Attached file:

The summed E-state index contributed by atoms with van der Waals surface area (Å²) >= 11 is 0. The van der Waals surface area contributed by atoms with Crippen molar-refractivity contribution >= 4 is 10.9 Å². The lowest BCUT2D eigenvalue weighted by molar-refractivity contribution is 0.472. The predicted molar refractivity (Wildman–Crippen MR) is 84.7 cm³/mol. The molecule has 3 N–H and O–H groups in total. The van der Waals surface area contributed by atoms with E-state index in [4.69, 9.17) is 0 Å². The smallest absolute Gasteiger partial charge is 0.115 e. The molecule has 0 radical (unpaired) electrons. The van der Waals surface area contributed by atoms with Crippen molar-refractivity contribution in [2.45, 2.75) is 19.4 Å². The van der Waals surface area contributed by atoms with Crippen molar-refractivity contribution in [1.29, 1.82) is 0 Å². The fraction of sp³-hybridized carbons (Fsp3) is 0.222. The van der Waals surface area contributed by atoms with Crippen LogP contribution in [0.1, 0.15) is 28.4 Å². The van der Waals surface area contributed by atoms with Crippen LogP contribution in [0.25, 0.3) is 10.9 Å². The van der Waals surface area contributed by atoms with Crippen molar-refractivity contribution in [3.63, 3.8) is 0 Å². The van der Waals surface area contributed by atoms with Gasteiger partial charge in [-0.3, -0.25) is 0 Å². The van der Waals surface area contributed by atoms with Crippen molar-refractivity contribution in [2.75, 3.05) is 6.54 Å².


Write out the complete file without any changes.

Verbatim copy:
The summed E-state index contributed by atoms with van der Waals surface area (Å²) >= 11 is 0. The van der Waals surface area contributed by atoms with Crippen molar-refractivity contribution >= 4 is 10.9 Å². The lowest BCUT2D eigenvalue weighted by molar-refractivity contribution is 0.472. The predicted molar refractivity (Wildman–Crippen MR) is 84.7 cm³/mol. The molecule has 3 N–H and O–H groups in total. The van der Waals surface area contributed by atoms with E-state index in [4.69, 9.17) is 0 Å². The smallest absolute Gasteiger partial charge is 0.115 e. The molecule has 0 radical (unpaired) electrons. The van der Waals surface area contributed by atoms with Crippen molar-refractivity contribution in [2.45, 2.75) is 19.4 Å². The van der Waals surface area contributed by atoms with Crippen molar-refractivity contribution in [1.29, 1.82) is 0 Å². The fraction of sp³-hybridized carbons (Fsp3) is 0.222. The van der Waals surface area contributed by atoms with Crippen LogP contribution in [0.1, 0.15) is 28.4 Å². The van der Waals surface area contributed by atoms with Crippen LogP contribution in [0.25, 0.3) is 10.9 Å². The van der Waals surface area contributed by atoms with Crippen molar-refractivity contribution in [3.63, 3.8) is 0 Å². The van der Waals surface area contributed by atoms with Gasteiger partial charge in [-0.3, -0.25) is 0 Å². The van der Waals surface area contributed by atoms with Crippen molar-refractivity contribution in [2.75, 3.05) is 6.54 Å².